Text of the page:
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Comment #6 posted by FoM on December 23, 2005 at 08:46:22 PT
Thank you so much. Happy Holidays to you and your family. I really am not political in nature. It messes with my happiness! LOL!
Happy Holidays from Us To You
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Comment #5 posted by gloovins on December 22, 2005 at 23:49:09 PT
Love it...
Ck this link out below's regarding minor's right to freedom of expression, which the Surpreme Ct has yet to really rule on but a point to take is that they will put one's LIFE on the line (think Raich v. the AG) and deny an adult access to medical cannabis but a minor's right to buy a video game that simulates violence, rape and killing in general is sacred amongst the Federal courts now -- check it out. This Surpreme Court and DEA gets more out of control daily...even during the holidays...well at least here   c-news are informed & we all know knowledge is *power*.FoM, like the freedomtoexhale poem & holiday site - nice touch btw. Martha, you are truly a kind, warm soul. Peace & prosperity to you this Christmas '05 & all of 2006.Now if we could just get you to vote Libertarian...;).. sorry, couldn't resist...xoxox :)
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Comment #4 posted by Dankhank on December 22, 2005 at 21:17:02 PT
Senate Bill 1932
Before ascribing any sanity on the part of the yea-sayers on this bill, a cursory look at the votes suggests that overall, the bill must be attractive to Repubs, since 90%+ of the yea-sayers were Repubs. personally know that ending any censure for pot use is the farthest thing from the tiny little minds inhabiting Oklahoma's two repobates.
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Comment #3 posted by OverwhelmSam on December 22, 2005 at 18:28:55 PT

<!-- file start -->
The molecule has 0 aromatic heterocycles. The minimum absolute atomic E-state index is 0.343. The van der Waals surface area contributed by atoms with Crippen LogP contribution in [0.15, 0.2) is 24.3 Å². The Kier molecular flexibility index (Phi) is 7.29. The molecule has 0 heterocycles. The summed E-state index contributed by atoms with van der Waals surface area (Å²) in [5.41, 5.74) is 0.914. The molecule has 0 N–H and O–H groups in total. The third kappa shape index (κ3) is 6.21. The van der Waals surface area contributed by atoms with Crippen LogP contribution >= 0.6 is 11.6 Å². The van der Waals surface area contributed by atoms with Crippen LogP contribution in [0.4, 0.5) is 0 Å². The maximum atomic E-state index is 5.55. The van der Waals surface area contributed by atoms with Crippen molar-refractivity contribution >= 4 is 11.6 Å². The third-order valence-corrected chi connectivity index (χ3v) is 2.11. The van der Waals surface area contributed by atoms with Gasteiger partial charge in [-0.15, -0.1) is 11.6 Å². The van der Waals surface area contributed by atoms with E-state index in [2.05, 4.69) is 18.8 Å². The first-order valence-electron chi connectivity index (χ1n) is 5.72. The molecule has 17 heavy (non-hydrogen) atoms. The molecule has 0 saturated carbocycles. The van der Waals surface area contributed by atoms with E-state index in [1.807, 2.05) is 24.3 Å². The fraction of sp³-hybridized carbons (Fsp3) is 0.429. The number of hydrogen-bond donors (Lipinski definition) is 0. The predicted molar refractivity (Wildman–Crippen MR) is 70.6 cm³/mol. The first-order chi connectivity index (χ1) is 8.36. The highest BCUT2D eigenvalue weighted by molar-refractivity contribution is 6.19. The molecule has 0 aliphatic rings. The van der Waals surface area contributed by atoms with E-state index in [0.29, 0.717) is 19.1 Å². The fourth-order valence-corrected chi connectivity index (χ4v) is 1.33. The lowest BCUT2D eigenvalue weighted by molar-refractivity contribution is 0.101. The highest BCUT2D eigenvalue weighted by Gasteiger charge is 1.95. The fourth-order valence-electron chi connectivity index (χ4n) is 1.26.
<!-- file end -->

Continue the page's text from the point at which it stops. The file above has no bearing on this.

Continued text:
The Vice President (interesting title given the issue - Vice) himself voted to let pot heads go back to school. Even the jerks are starting to realize that pot is no big deal and nobody even cares. Isn't it about time that the marijuana critics get off of their "It's not healthy and that's wrong." HIGH HORSE and realize that the way they're persecuting and jailing people for smoking pot, is way more unhealthy than smoking pot.
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Comment #2 posted by mayan on December 22, 2005 at 16:02:06 PT
Am I seeing things or did Cheney break the tie on the HEA reform legislation? Is the White House in retreat mode? On an unrelated note, it seems that there will likely only be a one month extension of the PATRIOT Act. Let's hope we can make it through January without another "terror attack"...PATRIOT Act Update: Congressman James Sensenbrenner, Jr. (R-WI) has passed an amendment through the House on unanimous consent, extending the PATRIOT Act and "lone wolf" for one month. The Senate will vote on the matter tonight (12/22).Bill of Rights Defense Committee: WAY OUT IS THE WAY IN...Did the Bush Administration Lie to Congress and the 9/11 Commission? to Barbara Boxer: Metal: Suggesting the Use of Small Hydrogen Bombs: 1, 2 & 7, Why & How Did They Fall? (mp3):
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Comment #1 posted by FoM on December 22, 2005 at 15:46:28 PT
NORML's Weekly News Bulletin -- December 22, 2005
Synthetic Cannabinoid Is Neuroprotective, Study SaysDecember 22, 2005 - Novato, CA, USANovato, CA: The administration of a synthetic cannabinoid agonist protects neurons (nerve cells from excitotoxic injury (cell death produced in neurons by the overactivation of excitatory neurotransmitter receptors) by as much as 65 percent, according to preclinical data published in the November issue of the journal Molecular Pharmacology.The finding comes less than two months after a Canadian research team reported that cannabinoids promote the proliferation of newborn neurons in the rat brain.Researchers have previously reported that cannabinoids, including THC and cannabidiol (CBD), are neuroprotective in animals against brain damage caused by alcohol and/or stroke.For more information, please contact Paul Armentano, NORML Senior Policy Analyst, at (202) 483-5500. Full text of the study, "Molecular mechanisms of cannabinoid protection from neuronal excitotoxicity," is available online at: